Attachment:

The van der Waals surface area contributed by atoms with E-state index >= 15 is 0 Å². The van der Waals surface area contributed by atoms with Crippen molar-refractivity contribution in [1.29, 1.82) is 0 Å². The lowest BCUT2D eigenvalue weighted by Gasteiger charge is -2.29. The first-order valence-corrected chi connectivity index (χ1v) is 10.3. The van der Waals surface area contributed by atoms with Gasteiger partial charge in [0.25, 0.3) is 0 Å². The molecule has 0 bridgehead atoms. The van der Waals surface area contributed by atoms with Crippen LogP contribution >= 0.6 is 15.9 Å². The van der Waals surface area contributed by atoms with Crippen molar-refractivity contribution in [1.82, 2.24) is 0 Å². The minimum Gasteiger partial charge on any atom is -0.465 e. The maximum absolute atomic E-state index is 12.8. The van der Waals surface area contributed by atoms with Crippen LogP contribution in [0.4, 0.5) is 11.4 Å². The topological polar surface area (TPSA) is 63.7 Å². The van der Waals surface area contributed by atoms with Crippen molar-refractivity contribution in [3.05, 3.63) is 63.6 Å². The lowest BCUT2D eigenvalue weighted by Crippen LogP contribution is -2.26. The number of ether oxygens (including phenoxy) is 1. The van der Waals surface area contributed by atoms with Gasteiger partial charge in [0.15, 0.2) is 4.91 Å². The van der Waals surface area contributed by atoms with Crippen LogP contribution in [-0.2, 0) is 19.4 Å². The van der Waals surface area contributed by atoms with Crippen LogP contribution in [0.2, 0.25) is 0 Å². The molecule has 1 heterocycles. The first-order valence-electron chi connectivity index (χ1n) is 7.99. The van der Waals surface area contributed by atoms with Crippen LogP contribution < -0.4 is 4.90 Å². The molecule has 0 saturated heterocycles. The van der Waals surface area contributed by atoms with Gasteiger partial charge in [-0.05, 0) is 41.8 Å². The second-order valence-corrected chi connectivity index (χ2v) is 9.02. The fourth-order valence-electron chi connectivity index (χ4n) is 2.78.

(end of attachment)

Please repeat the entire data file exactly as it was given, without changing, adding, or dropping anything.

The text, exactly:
The van der Waals surface area contributed by atoms with E-state index >= 15 is 0 Å². The van der Waals surface area contributed by atoms with Crippen molar-refractivity contribution in [1.29, 1.82) is 0 Å². The lowest BCUT2D eigenvalue weighted by Gasteiger charge is -2.29. The first-order valence-corrected chi connectivity index (χ1v) is 10.3. The van der Waals surface area contributed by atoms with Gasteiger partial charge in [0.25, 0.3) is 0 Å². The molecule has 0 bridgehead atoms. The van der Waals surface area contributed by atoms with Crippen LogP contribution >= 0.6 is 15.9 Å². The van der Waals surface area contributed by atoms with Crippen molar-refractivity contribution in [1.82, 2.24) is 0 Å². The minimum Gasteiger partial charge on any atom is -0.465 e. The maximum absolute atomic E-state index is 12.8. The van der Waals surface area contributed by atoms with Crippen LogP contribution in [0.4, 0.5) is 11.4 Å². The topological polar surface area (TPSA) is 63.7 Å². The van der Waals surface area contributed by atoms with Crippen molar-refractivity contribution in [3.05, 3.63) is 63.6 Å². The lowest BCUT2D eigenvalue weighted by Crippen LogP contribution is -2.26. The number of ether oxygens (including phenoxy) is 1. The van der Waals surface area contributed by atoms with Gasteiger partial charge in [0.15, 0.2) is 4.91 Å². The van der Waals surface area contributed by atoms with Crippen LogP contribution in [-0.2, 0) is 19.4 Å². The van der Waals surface area contributed by atoms with Crippen LogP contribution in [0.2, 0.25) is 0 Å². The molecule has 1 heterocycles. The first-order valence-electron chi connectivity index (χ1n) is 7.99. The van der Waals surface area contributed by atoms with Crippen LogP contribution < -0.4 is 4.90 Å². The molecule has 0 saturated heterocycles. The van der Waals surface area contributed by atoms with Gasteiger partial charge in [-0.05, 0) is 41.8 Å². The second-order valence-corrected chi connectivity index (χ2v) is 9.02. The fourth-order valence-electron chi connectivity index (χ4n) is 2.78.